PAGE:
80: Revolution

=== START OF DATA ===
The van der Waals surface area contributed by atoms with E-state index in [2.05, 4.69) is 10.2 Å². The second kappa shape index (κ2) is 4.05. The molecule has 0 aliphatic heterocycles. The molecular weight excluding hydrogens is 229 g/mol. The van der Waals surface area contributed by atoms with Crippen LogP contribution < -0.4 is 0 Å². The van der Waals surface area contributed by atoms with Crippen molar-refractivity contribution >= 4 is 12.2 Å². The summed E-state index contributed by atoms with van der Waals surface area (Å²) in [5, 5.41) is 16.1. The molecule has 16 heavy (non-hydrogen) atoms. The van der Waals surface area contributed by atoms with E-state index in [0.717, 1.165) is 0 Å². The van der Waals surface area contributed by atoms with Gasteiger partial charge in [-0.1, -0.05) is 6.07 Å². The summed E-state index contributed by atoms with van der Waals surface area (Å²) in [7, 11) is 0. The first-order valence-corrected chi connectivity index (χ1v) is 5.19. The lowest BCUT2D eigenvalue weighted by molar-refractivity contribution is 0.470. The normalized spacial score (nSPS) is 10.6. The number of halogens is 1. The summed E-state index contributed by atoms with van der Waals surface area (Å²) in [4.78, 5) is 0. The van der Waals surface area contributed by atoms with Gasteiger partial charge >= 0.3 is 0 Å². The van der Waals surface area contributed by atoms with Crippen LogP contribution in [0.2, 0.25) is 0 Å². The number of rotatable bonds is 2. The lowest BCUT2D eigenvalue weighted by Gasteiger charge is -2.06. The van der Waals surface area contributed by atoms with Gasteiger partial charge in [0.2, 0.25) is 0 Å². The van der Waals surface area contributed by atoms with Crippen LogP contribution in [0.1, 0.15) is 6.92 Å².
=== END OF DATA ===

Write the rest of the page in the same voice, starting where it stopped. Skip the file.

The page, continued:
The good revolutionaries are all dead— dead or, having won, become as rotten as those they once opposed. Musicians and poets, if they intend to be understood, write only about love, nature, and matters of opinion. They don’t destroy our painful sleep with brutal recognitions and idealistic agendas. Color has left our public places— students no longer shout at entry ways; no longer can crimes be justified by strong feelings. People are different now only for difference sake. Long hair is merely a fashion statement, no longer a sign of political opinion, no longer a sign of intellectual commitment. Debate is part of the process and deviations from the process result in punishable crimes—conspiracy, inciting riot, disrupting the peace, resisting authority. Violence safely rests in the hands of professionals— CIA, FBI, army, air force, navy, marines, national guard, drug and alcohol enforcement, state troupers, highway patrol, sheriffs, police, security guards. In response to violence, to the threat of violence, or to conditions that foster violence, a government must be violent, and violence has its desired effect. Only terrorists, dictators, and democrats— vicious losers and compromised winners— are left. Instead of bombs— banks go bankrupt; a market drops. Instead of protests— send in your board-member proxies. Instead of boycotts— refuse to vote. Instead of destroying property— buy a competitor’s product. Revolution has been co-opted; change is now a matter of good business— making or losing money on the turnover. The interests of the people and the interests of the state are the same. It would be romantic to think otherwise, and romantics are poor revolutionaries. If the people have complaints against their chosen leader, it is not from a nobler ideal. Although the state is imperfect in practice, it constantly renews itself to work for ideals it will never realize. Meanwhile, the good revolutionaries are dead and buried, buried under the burdensome opportunity for success. We might as well forget them. They represent another age, an age of innocence shocked by unacceptable and unimaginable conditions— and we’ll never be that innocent again.

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